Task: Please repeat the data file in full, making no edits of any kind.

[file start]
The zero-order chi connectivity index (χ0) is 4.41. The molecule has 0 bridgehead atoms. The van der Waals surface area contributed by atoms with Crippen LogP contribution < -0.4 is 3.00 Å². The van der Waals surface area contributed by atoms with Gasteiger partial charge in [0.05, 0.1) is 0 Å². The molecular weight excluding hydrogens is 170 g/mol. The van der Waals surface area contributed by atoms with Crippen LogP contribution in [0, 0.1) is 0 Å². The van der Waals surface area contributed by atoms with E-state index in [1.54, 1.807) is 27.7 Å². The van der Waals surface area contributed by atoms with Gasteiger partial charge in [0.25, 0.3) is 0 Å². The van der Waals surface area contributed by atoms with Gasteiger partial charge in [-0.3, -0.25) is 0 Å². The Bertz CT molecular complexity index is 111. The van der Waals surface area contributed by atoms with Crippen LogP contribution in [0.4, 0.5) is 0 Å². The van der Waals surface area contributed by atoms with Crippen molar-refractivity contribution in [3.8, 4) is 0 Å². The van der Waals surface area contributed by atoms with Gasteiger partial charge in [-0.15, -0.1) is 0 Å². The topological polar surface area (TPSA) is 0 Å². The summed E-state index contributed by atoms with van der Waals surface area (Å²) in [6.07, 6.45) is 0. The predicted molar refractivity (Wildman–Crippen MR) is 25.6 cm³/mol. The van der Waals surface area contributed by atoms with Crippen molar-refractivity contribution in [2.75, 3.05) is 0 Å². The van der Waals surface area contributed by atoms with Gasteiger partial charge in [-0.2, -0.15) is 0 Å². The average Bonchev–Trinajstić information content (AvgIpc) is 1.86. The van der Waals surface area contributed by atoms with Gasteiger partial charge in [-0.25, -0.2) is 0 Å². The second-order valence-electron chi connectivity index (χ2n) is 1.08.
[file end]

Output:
The zero-order chi connectivity index (χ0) is 4.41. The molecule has 0 bridgehead atoms. The van der Waals surface area contributed by atoms with Crippen LogP contribution < -0.4 is 3.00 Å². The van der Waals surface area contributed by atoms with Gasteiger partial charge in [0.05, 0.1) is 0 Å². The molecular weight excluding hydrogens is 170 g/mol. The van der Waals surface area contributed by atoms with Crippen LogP contribution in [0, 0.1) is 0 Å². The van der Waals surface area contributed by atoms with E-state index in [1.54, 1.807) is 27.7 Å². The van der Waals surface area contributed by atoms with Gasteiger partial charge in [0.25, 0.3) is 0 Å². The van der Waals surface area contributed by atoms with Gasteiger partial charge in [-0.3, -0.25) is 0 Å². The Bertz CT molecular complexity index is 111. The van der Waals surface area contributed by atoms with Crippen LogP contribution in [0.4, 0.5) is 0 Å². The van der Waals surface area contributed by atoms with Crippen molar-refractivity contribution in [3.8, 4) is 0 Å². The van der Waals surface area contributed by atoms with Gasteiger partial charge in [-0.15, -0.1) is 0 Å². The topological polar surface area (TPSA) is 0 Å². The summed E-state index contributed by atoms with van der Waals surface area (Å²) in [6.07, 6.45) is 0. The predicted molar refractivity (Wildman–Crippen MR) is 25.6 cm³/mol. The van der Waals surface area contributed by atoms with Crippen molar-refractivity contribution in [2.75, 3.05) is 0 Å². The van der Waals surface area contributed by atoms with Gasteiger partial charge in [-0.2, -0.15) is 0 Å². The average Bonchev–Trinajstić information content (AvgIpc) is 1.86. The van der Waals surface area contributed by atoms with Gasteiger partial charge in [-0.25, -0.2) is 0 Å². The second-order valence-electron chi connectivity index (χ2n) is 1.08.